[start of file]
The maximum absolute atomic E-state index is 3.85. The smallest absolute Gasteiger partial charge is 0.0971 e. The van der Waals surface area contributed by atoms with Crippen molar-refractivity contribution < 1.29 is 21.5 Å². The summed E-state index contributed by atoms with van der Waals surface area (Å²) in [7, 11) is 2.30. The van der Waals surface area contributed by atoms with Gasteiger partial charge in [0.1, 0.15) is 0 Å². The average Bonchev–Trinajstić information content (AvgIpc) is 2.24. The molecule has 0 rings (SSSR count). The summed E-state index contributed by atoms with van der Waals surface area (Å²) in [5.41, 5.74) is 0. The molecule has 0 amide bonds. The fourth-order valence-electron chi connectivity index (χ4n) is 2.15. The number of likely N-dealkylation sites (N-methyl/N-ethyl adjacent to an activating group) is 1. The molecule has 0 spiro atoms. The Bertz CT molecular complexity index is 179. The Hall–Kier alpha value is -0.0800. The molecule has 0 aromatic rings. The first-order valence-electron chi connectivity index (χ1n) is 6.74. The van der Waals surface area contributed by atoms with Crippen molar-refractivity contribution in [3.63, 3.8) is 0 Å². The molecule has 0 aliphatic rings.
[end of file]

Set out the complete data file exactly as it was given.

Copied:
The maximum absolute atomic E-state index is 3.85. The smallest absolute Gasteiger partial charge is 0.0971 e. The van der Waals surface area contributed by atoms with Crippen molar-refractivity contribution < 1.29 is 21.5 Å². The summed E-state index contributed by atoms with van der Waals surface area (Å²) in [7, 11) is 2.30. The van der Waals surface area contributed by atoms with Gasteiger partial charge in [0.1, 0.15) is 0 Å². The average Bonchev–Trinajstić information content (AvgIpc) is 2.24. The molecule has 0 rings (SSSR count). The summed E-state index contributed by atoms with van der Waals surface area (Å²) in [5.41, 5.74) is 0. The molecule has 0 amide bonds. The fourth-order valence-electron chi connectivity index (χ4n) is 2.15. The number of likely N-dealkylation sites (N-methyl/N-ethyl adjacent to an activating group) is 1. The molecule has 0 spiro atoms. The Bertz CT molecular complexity index is 179. The Hall–Kier alpha value is -0.0800. The molecule has 0 aromatic rings. The first-order valence-electron chi connectivity index (χ1n) is 6.74. The van der Waals surface area contributed by atoms with Crippen molar-refractivity contribution in [3.63, 3.8) is 0 Å². The molecule has 0 aliphatic rings.